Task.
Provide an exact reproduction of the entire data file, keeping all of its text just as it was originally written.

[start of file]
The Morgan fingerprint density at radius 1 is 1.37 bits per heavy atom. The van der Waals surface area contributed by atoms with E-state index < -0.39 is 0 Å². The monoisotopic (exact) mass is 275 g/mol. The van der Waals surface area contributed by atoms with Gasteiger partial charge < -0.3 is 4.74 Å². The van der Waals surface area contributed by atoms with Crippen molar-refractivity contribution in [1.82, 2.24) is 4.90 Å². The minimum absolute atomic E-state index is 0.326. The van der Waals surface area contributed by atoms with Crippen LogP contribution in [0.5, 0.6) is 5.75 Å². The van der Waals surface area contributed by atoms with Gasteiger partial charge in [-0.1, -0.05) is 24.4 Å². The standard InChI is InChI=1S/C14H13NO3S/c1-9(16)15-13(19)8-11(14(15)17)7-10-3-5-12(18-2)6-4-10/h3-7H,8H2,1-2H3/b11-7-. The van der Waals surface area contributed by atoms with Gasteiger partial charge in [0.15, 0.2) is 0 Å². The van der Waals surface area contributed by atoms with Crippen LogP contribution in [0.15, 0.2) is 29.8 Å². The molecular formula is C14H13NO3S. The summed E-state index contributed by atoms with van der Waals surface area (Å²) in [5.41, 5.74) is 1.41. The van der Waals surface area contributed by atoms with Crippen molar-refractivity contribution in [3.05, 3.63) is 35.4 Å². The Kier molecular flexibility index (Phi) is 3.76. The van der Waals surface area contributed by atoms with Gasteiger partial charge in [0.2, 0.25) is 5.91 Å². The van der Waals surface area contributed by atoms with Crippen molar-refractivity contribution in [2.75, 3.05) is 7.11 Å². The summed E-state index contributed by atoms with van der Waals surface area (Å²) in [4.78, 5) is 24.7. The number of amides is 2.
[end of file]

The Morgan fingerprint density at radius 1 is 1.37 bits per heavy atom. The van der Waals surface area contributed by atoms with E-state index < -0.39 is 0 Å². The monoisotopic (exact) mass is 275 g/mol. The van der Waals surface area contributed by atoms with Gasteiger partial charge < -0.3 is 4.74 Å². The van der Waals surface area contributed by atoms with Crippen molar-refractivity contribution in [1.82, 2.24) is 4.90 Å². The minimum absolute atomic E-state index is 0.326. The van der Waals surface area contributed by atoms with Crippen LogP contribution in [0.5, 0.6) is 5.75 Å². The van der Waals surface area contributed by atoms with Gasteiger partial charge in [-0.1, -0.05) is 24.4 Å². The standard InChI is InChI=1S/C14H13NO3S/c1-9(16)15-13(19)8-11(14(15)17)7-10-3-5-12(18-2)6-4-10/h3-7H,8H2,1-2H3/b11-7-. The van der Waals surface area contributed by atoms with Gasteiger partial charge in [0.15, 0.2) is 0 Å². The van der Waals surface area contributed by atoms with Crippen LogP contribution in [0.15, 0.2) is 29.8 Å². The molecular formula is C14H13NO3S. The summed E-state index contributed by atoms with van der Waals surface area (Å²) in [5.41, 5.74) is 1.41. The van der Waals surface area contributed by atoms with Crippen molar-refractivity contribution in [3.05, 3.63) is 35.4 Å². The Kier molecular flexibility index (Phi) is 3.76. The van der Waals surface area contributed by atoms with Gasteiger partial charge in [0.2, 0.25) is 5.91 Å². The van der Waals surface area contributed by atoms with Crippen molar-refractivity contribution in [2.75, 3.05) is 7.11 Å². The summed E-state index contributed by atoms with van der Waals surface area (Å²) in [4.78, 5) is 24.7. The number of amides is 2.